I have known DJ Kirkby for several years now, first as  a blogging buddy and now as a real life friend. She is a woman of great generosity and heart, both of which are evident in her new novel, Without Alice, published by Punked Books:
     Have you ever had a secret? One so important that it feels as if it will tear you in two? Stephen’s got one. He’s also got a great job, beautiful wife and an adorable son. Outwardly, his life seems perfect but it means nothing without Alice.
DJ really does write from the heart and her characters are drawn with great sensitivity and care. And when you read her blog, you find that she applies these same qualities to her life — a life which seems to me to be enormously full and enormously busy. I like to use book publications as opportunities to ask authors questions that may be of interest or help to both readers and writers alike.  The question I longed to ask DJ led to the following conversation:

I recently read a quote by Marilynne Robinson (“Gilead”, “Home”, “Housekeeping” and many non-fiction titles as well) which said that she doesn’t believe that writing should ever be a full-time job. Interesting. I know you have a job, several blogs, a family as well as your creative writing. The mind boggles at how you keep it all straight. It makes me wonder if you think Robinson is correct.  Do you think that having other jobs helps your writing?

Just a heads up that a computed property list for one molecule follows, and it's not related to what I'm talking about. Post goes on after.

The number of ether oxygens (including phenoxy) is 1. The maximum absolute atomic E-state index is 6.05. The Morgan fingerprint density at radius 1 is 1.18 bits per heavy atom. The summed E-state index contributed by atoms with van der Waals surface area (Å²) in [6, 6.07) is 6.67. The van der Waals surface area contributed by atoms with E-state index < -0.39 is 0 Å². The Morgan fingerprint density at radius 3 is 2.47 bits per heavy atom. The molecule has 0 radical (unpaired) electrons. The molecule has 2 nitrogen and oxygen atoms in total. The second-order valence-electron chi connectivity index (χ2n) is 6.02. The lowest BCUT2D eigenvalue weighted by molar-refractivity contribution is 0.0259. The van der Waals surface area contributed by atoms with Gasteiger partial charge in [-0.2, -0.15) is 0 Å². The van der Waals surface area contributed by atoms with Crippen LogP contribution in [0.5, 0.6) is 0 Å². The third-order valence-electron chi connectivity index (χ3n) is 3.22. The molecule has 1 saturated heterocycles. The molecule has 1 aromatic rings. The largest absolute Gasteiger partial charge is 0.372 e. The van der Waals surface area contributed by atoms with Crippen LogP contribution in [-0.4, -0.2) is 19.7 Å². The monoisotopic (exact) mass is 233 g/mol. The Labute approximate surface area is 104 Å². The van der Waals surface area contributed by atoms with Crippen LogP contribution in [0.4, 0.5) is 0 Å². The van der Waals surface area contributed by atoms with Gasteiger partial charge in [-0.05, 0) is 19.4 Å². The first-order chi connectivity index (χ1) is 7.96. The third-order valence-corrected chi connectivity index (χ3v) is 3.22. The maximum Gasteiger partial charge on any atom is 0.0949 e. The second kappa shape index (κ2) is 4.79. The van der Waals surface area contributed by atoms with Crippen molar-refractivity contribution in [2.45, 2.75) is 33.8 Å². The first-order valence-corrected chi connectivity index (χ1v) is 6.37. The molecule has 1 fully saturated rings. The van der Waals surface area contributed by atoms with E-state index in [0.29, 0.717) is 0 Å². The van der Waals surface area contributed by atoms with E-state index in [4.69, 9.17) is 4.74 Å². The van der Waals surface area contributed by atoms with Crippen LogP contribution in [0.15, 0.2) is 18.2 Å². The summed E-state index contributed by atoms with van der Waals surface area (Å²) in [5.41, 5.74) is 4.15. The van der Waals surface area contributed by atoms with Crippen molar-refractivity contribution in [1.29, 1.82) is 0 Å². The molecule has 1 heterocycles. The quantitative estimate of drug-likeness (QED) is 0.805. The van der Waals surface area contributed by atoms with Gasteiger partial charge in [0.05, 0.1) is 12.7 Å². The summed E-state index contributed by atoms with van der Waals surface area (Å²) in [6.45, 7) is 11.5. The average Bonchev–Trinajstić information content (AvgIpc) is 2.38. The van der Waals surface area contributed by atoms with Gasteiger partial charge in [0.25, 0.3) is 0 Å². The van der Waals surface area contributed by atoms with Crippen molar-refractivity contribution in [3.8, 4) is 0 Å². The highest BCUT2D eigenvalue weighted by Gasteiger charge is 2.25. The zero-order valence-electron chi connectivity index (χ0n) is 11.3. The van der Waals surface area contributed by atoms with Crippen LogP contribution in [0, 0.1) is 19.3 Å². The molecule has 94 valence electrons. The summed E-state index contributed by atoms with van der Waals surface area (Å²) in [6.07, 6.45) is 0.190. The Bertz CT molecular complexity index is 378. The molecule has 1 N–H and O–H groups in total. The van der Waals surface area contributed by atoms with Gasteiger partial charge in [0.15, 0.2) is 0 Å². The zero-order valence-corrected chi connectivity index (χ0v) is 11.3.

I am a midwife and I think that had a great influence on certain scenes in “Without Alice”.

And how do you juggle your time? 

I don’t juggle my time very successfully. My jobs have to come first because they help to pay our mortgage, as well as luxuries like riding lessons for our youngest son. Family time comes next on my list of very important things to enjoy. Writing slots into some of the hours in which I should be sleeping. I guess it’s a good thing that I’m not a great sleeper anyway.

Do you stick to a strict schedule or does it change with various days?

I don’t follow a strict writing schedule which makes me feel quite undisciplined as a writer. I’d get a lot more done if I did. The only time I follow a writing schedule is during national Novel Writing Month. The rest of the year I think about my novels in progress a lot and write in them as and when I get the time.

Do you think your Asperger’s plays a role in how you manage your time?

Being a person with autism means that I get quite stressed out if things don’t go to plan or if I can’t do things in the time slot I had planned. Which is why I try to avoid planning in any writing time. However, I do plan in many other things such as book signings and so on. I’ve got one booked for the end of January already! Then I worry that something will happen and I won’t be able to honour my event booking. I’m anxious by nature and a worrier, so much so that I’d worry if I wasn’t worrying about something.

DJ is a lovely person, and she’s written a lovely book. You can read more about Without Alice and buy it here.
And now let me direct you over to here, where I’m chatting with Lane about my character, Deborah, and learning to let go…. thanks, guys!